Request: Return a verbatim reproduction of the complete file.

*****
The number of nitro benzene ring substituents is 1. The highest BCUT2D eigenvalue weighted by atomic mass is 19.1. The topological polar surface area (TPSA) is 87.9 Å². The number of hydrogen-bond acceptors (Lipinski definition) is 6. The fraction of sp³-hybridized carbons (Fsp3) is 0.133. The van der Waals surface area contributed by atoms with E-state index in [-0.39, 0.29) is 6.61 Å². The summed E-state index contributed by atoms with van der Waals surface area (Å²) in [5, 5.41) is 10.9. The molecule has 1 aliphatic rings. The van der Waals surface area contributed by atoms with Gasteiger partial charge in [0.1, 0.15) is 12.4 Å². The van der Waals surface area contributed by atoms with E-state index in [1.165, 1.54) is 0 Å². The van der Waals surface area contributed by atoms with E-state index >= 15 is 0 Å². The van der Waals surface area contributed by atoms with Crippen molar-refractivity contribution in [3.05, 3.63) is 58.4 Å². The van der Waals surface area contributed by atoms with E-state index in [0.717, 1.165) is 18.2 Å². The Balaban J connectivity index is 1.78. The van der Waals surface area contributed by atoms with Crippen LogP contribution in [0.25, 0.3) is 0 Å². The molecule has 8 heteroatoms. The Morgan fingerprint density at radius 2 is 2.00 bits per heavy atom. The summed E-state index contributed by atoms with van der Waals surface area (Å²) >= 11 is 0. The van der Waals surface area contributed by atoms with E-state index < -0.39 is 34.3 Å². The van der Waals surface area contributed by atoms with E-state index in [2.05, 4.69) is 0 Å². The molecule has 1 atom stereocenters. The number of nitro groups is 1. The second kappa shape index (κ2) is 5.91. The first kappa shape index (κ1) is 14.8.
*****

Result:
The number of nitro benzene ring substituents is 1. The highest BCUT2D eigenvalue weighted by atomic mass is 19.1. The topological polar surface area (TPSA) is 87.9 Å². The number of hydrogen-bond acceptors (Lipinski definition) is 6. The fraction of sp³-hybridized carbons (Fsp3) is 0.133. The van der Waals surface area contributed by atoms with E-state index in [-0.39, 0.29) is 6.61 Å². The summed E-state index contributed by atoms with van der Waals surface area (Å²) in [5, 5.41) is 10.9. The molecule has 1 aliphatic rings. The van der Waals surface area contributed by atoms with Gasteiger partial charge in [0.1, 0.15) is 12.4 Å². The van der Waals surface area contributed by atoms with E-state index in [1.165, 1.54) is 0 Å². The van der Waals surface area contributed by atoms with E-state index >= 15 is 0 Å². The van der Waals surface area contributed by atoms with Crippen molar-refractivity contribution in [3.05, 3.63) is 58.4 Å². The van der Waals surface area contributed by atoms with E-state index in [0.717, 1.165) is 18.2 Å². The Balaban J connectivity index is 1.78. The van der Waals surface area contributed by atoms with Crippen LogP contribution in [0.25, 0.3) is 0 Å². The molecule has 8 heteroatoms. The Morgan fingerprint density at radius 2 is 2.00 bits per heavy atom. The summed E-state index contributed by atoms with van der Waals surface area (Å²) >= 11 is 0. The van der Waals surface area contributed by atoms with E-state index < -0.39 is 34.3 Å². The van der Waals surface area contributed by atoms with E-state index in [2.05, 4.69) is 0 Å². The molecule has 1 atom stereocenters. The number of nitro groups is 1. The second kappa shape index (κ2) is 5.91. The first kappa shape index (κ1) is 14.8.